Massachusetts residents can now help shape the future of the Massachusetts’ Democratic Party while wearing their pajamas and using just the click of a mouse.
The Blue Mass Group, a website that provides a forum for all things related to Massachusetts Democrats, has partnered with the official Massachusetts Democratic Party to solicit opinions on important issues, including the economy and education reform, for the new party platform. The party reviews the platform every four years in a process that will end with a state convention in July, Massachusetts Democratic Party Chairman John Walsh said.
This year, in addition to the traditional town hall gatherings where residents can voice their concerns and goals for the party, forums on the Massachusetts Democratic Party and Blue Mass Group websites will also be utilized, he said.
‘I am hopeful that this process will generate a platform that clearly outlines who we are as Democrats and what we stand for,’ Walsh said. ‘My goal will be to establish a process whereby the path to those goals can be discussed, debated, and organized.’
Blue Mass Group was founded by three Democratic volunteers in November 2004 after co-founder David Kravitz noticed a shortage of online outlets for Massachusetts politics.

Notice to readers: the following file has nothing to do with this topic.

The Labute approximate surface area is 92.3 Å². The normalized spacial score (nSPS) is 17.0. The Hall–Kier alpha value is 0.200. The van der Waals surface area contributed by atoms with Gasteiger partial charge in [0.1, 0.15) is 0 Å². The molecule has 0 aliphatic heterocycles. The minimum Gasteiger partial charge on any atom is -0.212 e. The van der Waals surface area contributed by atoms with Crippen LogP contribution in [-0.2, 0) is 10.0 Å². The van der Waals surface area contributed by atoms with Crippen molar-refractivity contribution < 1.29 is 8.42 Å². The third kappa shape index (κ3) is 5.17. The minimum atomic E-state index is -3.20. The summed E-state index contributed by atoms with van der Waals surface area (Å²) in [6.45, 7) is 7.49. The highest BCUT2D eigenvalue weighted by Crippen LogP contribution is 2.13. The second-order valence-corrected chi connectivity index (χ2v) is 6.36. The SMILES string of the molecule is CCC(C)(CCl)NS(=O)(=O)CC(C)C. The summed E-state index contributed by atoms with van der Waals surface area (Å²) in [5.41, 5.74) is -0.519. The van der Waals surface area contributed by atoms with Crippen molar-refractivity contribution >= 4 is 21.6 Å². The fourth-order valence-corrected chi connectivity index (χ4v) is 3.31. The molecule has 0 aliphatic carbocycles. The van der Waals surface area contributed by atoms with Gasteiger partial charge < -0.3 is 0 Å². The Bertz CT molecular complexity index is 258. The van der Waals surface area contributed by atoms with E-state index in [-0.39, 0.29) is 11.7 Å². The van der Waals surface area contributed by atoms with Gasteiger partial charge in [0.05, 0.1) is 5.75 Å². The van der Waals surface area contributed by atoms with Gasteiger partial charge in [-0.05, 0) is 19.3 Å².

‘We had all been volunteers in various capacities on the Kerry campaign,’ Kravitz said. ‘After he lost, we wanted to keep our activist energy going.’
With more than three million unique visitors in the past year alone, Blue Mass Group is reaching a significantly greater amount of people to become involved in the platform dialogue, including politically-minded students, Kravitz said.
Boston University College Democrats President Krista Zalatores said she appreciates the Democratic Party’s outreach efforts.
‘What I think the Mass. state party has done very well is open their forum to public testimony,’ Zalatores, a College of Arts and Sciences junior, said.
Although the Internet has proven an invaluable campaign tool, most notably in the campaign of President Barack Obama, there is no substitute for one-on-one conversations, she said.
BUCD hosted the youth platform hearing on behalf of College Democrats of Massachusetts Tuesday.
‘From what I can tell, the Mass. Democratic Party is so vast and complex it requires some kind of informational center,’ CAS and College of Communication freshman Elizabeth Jones said. ‘People are generally familiar with its message, and they obviously favor it, but the effort is to help keep the facts and image consistent.’
Commonwealth Democrats said the economy has come to the forefront of platform issues.
‘If the Democratic strategy for fixing the economy doesn’t show any signs of working a year and a half from now, not much else matters,’ Kravitz said. ‘It’ll be open seasons in the midterm elections.’
With a definitive majority in the Legislature and a Democratic governor, Democrats said the issue is not remaining in power, but organizing their agenda so that it reflects public opinion in the best way possible.
‘The world is changing around politics and political organizing,’ Walsh said. ‘We are hoping to go beyond dealing with the changes and hope to lead in this new era.’